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Henry Gray (1825–1861).  Anatomy of the Human Body.  1918.
 
tendon of this muscle passes across, and is united with, the posterior part of the capsule of the shoulder-joint.

Variations.—It is sometimes inseparable from the Infraspinatus.
  The Teres major (Fig. 412) is a thick but somewhat flattened muscle, which arises from the oval area on the dorsal surface of the inferior angle of the scapula, and from the fibrous septa interposed between the muscle and the Teres minor and Infraspinatus; the fibers are directed upward and lateralward, and end in a flat tendon, about 5 cm. long, which is inserted into the crest of the lesser tubercle of the humerus. The tendon, at its insertion, lies behind that of the Latissimus dorsi, from which it is separated by a bursa, the two tendons being, however, united along their lower borders for a short distance.

Nerves.—The Supraspinatus and Infraspinatus are supplied by the fifth and sixth cervical nerves through the suprascapular nerve; the Teres minor, by the fifth cervical, through the axillary; and the Teres major, by the fifth and sixth cervical, through the lowest subscapular.

Actions.—The Supraspinatus assists the Deltoideus in raising the arm from the side of the trunk and fixes the head of the humerus in the glenoid cavity. The Infraspinatus and Teres minor rotate the head of the humerus outward; they also assist in carrying the arm backward. One of the most important uses of these three muscles is to protect the shoulder-joint, the Supraspinatus supporting it above, and the Infraspinatus and Teres minor behind. The Teres major assists the Latissimus dorsi in drawing the previously raised humerus downward and backward, and in rotating it inward; when the arm is fixed it may assist the Pectorales and the Latissimus dorsi in drawing the trunk forward.
 
7d. The Muscles and Fasciæ of the Arm
 
  The muscles of the arm are:
Coracobrachialis.
Brachialis.
Biceps brachii.
Triceps brachii.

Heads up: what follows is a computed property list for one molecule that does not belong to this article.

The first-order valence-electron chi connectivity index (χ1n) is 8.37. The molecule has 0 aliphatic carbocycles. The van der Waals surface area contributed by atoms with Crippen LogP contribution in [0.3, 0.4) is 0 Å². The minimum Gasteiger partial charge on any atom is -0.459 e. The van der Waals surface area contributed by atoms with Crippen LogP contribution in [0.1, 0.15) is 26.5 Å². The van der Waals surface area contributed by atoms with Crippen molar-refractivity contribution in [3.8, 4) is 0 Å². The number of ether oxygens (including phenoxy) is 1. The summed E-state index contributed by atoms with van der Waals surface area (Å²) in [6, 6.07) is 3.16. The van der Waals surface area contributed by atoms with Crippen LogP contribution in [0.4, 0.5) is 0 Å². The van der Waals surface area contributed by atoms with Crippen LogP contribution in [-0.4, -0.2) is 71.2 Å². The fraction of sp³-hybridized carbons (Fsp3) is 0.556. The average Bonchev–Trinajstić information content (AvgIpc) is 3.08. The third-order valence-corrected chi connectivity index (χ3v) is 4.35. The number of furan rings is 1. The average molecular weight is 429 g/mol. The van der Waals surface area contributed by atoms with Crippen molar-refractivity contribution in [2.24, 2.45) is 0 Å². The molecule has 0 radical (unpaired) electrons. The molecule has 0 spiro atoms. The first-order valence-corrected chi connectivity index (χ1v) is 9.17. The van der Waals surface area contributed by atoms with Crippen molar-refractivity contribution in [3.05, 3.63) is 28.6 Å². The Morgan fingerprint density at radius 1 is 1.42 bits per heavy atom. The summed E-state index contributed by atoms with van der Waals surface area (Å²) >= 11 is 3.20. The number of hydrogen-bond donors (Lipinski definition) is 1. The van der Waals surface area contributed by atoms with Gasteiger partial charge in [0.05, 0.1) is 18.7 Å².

Brachial Fascia (fascia brachii; deep fascia of the arm).—The brachial fascia is continuous with that covering the Deltoideus and the Pectoralis major, by means of which it is attached, above, to the clavicle, acromion, and spine of the scapula; it forms a thin, loose, membranous sheath for the muscles of the arm, and sends septa between them; it is composed of fibers disposed in a circular or spiral direction, and connected together by vertical and oblique fibers. It differs in thickness at different parts, being thin over the Biceps brachii, but thicker where it covers the Triceps brachii, and over the epicondyles of the humerus: it is strengthened by fibrous aponeuroses, derived from the Pectoralis major and Latissimus dorsi medially, and from the Deltoideus laterally. On either side it gives off a strong intermuscular septum, which is attached to the corresponding supracondylar ridge and epicondyle of the humerus. The lateral intermuscular septum extends from the lower part of the crest of the greater tubercle, along the lateral supracondylar ridge, to the lateral epicondyle; it is blended with the tendon of the Deltoideus, gives attachment to the Triceps brachii behind, to the Brachialis, Brachioradialis, and Extensor carpi radialis longus in front, and is perforated by the radial nerve and profunda branch of the branchial artery. The medial intermuscular septum, thicker than the preceding, extends from the lower part of the crest of the lesser tubercle of the humerus below the Teres major, along the medial supracondylar ridge to the medial epicondyle; it is blended with the tendon of the Coracobrachialis, and affords attachment to the Triceps brachii behind and the Brachialis in front. It is perforated by the ulnar nerve, the superior ulnar collateral artery, and the posterior branch of the inferior ulnar collateral artery. At the elbow, the deep fascia is attached to the epicondyles of the humerus and the olecranon of the ulna, and is continuous with the deep fascia of the forearm.

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